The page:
And to support all of this claiming and naming, here are some ways to provide infrastructure for writing to substantiate the claim:

  • allocate time,
  • find a place or places to write,
  • budget money to support your writing (eg courses, tools, research activities),
  • invest in the tools you need,
  • socialise with other writers,
  • and read.

Imposter syndrome means being in danger of being found out

Just for a moment, apply some reason to the fear of being exposed. How often does it happen? Do you know people who called themselves writers and you find out that they aren’t? Or people who are bad writers? Actually this does happen. Dan Brown’s novels are frequently criticised for being badly written, publicly, loudly, and yet … You know he’s made a ton of money out of them?

Perhaps the fear is that you are an imperfect writer. This is true, you are. There is no such thing as perfection in writing, and even if your writing is excellent you still have more to learn.

But many, many writers have a fear that their writing will be rejected. The advice about rejection seems to be toughen up and grow a pair. I find this advice sexist and unhelpful. We do have to learn to accept rejection, and it is possible to argue that you learn through the experience. Writing being such a personal activity, in which writers have usually invested a great deal of themselves, it is not comfortable and to be told that your labours have resulted in something that is not wanted. And dispiriting. And discouraging.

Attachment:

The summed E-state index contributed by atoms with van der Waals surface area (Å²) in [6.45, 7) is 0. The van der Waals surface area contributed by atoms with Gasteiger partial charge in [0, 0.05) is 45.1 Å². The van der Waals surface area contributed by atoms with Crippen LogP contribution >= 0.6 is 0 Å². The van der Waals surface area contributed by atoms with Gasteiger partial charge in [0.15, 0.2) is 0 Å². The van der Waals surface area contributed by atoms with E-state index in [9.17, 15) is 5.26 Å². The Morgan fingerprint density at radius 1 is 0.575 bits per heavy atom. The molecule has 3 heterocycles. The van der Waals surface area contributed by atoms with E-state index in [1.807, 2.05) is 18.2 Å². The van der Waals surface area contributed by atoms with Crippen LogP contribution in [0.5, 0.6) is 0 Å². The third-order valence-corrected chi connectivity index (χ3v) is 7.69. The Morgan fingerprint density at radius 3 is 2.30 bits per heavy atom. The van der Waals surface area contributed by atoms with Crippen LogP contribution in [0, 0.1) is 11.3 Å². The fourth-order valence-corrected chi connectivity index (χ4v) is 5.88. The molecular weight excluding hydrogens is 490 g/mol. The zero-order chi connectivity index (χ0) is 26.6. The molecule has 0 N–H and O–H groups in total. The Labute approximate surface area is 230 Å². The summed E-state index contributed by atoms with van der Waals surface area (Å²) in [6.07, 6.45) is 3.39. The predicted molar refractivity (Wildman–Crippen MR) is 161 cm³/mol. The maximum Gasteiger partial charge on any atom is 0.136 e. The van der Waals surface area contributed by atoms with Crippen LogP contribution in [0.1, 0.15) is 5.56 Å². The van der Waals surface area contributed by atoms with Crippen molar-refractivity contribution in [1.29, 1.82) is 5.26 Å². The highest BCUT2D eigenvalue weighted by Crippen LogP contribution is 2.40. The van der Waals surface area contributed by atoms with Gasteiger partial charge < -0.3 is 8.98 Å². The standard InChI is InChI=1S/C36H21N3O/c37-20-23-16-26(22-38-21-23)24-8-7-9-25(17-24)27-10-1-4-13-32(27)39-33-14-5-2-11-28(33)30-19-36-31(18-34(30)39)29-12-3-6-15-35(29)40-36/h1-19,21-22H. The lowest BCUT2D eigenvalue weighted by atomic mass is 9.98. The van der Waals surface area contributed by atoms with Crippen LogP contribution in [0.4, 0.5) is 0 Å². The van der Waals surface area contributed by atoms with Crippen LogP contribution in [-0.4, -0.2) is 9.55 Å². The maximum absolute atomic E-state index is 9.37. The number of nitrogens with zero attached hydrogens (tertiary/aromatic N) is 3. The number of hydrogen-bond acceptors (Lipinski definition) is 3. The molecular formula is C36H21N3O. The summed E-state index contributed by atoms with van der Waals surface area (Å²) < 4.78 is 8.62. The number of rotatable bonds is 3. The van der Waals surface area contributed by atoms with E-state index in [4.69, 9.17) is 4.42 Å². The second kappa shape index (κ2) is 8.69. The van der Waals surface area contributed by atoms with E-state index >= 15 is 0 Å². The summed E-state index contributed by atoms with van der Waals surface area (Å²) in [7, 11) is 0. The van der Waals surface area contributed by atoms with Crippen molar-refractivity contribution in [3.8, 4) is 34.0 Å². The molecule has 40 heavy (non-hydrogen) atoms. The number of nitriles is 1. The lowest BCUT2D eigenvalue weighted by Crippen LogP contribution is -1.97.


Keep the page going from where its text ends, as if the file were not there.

Dorothea Brande in Becoming a Writer (1934) suggests that every writer goes through a slough of despond. Every thought appears to erode further the writer’s self-confidence. And, she suggests, many writers give up at this point. Only writers who decide to persist manage to crawl out of the other side of the slough, she suggests.

Another classic giver of advice to artists is Julia Cameron in The Artist’s Way (1993). Her approach is to practice affirmations, to turn negative thoughts into positive alternatives.

And what do writers say?

In Your Creative Masterclass (2012) Jurgen Woolf includes a helpful chapter on confidence. Checkov advises a version of turn up at the page.